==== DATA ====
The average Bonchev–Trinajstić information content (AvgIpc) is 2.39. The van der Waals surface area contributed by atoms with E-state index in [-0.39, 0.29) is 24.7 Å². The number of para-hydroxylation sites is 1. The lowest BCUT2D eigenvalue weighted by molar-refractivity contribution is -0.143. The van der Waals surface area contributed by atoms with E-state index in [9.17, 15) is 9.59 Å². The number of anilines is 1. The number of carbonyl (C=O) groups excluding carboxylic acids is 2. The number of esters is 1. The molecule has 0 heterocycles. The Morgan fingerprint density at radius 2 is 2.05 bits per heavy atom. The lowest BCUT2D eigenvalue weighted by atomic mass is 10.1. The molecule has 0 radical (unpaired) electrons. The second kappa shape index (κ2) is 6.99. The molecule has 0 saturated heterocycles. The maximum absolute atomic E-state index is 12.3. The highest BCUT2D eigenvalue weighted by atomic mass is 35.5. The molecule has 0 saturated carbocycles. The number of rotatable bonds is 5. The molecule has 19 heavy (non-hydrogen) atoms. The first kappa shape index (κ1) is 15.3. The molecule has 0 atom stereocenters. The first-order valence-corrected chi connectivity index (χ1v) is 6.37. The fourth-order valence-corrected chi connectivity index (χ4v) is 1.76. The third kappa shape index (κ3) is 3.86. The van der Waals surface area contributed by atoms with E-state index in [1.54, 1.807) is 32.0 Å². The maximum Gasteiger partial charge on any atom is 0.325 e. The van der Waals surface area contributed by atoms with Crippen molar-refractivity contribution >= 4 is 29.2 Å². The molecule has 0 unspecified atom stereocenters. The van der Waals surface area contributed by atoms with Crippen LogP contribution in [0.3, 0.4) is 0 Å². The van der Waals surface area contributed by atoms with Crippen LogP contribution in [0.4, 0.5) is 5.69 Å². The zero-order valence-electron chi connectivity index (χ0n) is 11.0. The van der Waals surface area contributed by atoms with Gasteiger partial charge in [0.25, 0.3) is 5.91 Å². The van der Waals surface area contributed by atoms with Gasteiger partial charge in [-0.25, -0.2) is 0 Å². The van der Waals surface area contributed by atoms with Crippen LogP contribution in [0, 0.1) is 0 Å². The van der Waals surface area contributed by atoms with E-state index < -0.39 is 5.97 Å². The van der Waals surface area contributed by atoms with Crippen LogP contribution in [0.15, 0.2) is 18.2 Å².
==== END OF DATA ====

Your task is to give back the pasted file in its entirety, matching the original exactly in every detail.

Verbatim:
The average Bonchev–Trinajstić information content (AvgIpc) is 2.39. The van der Waals surface area contributed by atoms with E-state index in [-0.39, 0.29) is 24.7 Å². The number of para-hydroxylation sites is 1. The lowest BCUT2D eigenvalue weighted by molar-refractivity contribution is -0.143. The van der Waals surface area contributed by atoms with E-state index in [9.17, 15) is 9.59 Å². The number of anilines is 1. The number of carbonyl (C=O) groups excluding carboxylic acids is 2. The number of esters is 1. The molecule has 0 heterocycles. The Morgan fingerprint density at radius 2 is 2.05 bits per heavy atom. The lowest BCUT2D eigenvalue weighted by atomic mass is 10.1. The molecule has 0 radical (unpaired) electrons. The second kappa shape index (κ2) is 6.99. The molecule has 0 saturated heterocycles. The maximum absolute atomic E-state index is 12.3. The highest BCUT2D eigenvalue weighted by atomic mass is 35.5. The molecule has 0 saturated carbocycles. The number of rotatable bonds is 5. The molecule has 19 heavy (non-hydrogen) atoms. The first kappa shape index (κ1) is 15.3. The molecule has 0 atom stereocenters. The first-order valence-corrected chi connectivity index (χ1v) is 6.37. The fourth-order valence-corrected chi connectivity index (χ4v) is 1.76. The third kappa shape index (κ3) is 3.86. The van der Waals surface area contributed by atoms with E-state index in [1.54, 1.807) is 32.0 Å². The maximum Gasteiger partial charge on any atom is 0.325 e. The van der Waals surface area contributed by atoms with Crippen molar-refractivity contribution >= 4 is 29.2 Å². The molecule has 0 unspecified atom stereocenters. The van der Waals surface area contributed by atoms with Crippen LogP contribution in [0.3, 0.4) is 0 Å². The van der Waals surface area contributed by atoms with Crippen LogP contribution in [0.4, 0.5) is 5.69 Å². The zero-order valence-electron chi connectivity index (χ0n) is 11.0. The van der Waals surface area contributed by atoms with Gasteiger partial charge in [0.25, 0.3) is 5.91 Å². The van der Waals surface area contributed by atoms with Gasteiger partial charge in [-0.25, -0.2) is 0 Å². The van der Waals surface area contributed by atoms with Crippen LogP contribution in [0, 0.1) is 0 Å². The van der Waals surface area contributed by atoms with E-state index < -0.39 is 5.97 Å². The van der Waals surface area contributed by atoms with Crippen LogP contribution in [0.15, 0.2) is 18.2 Å².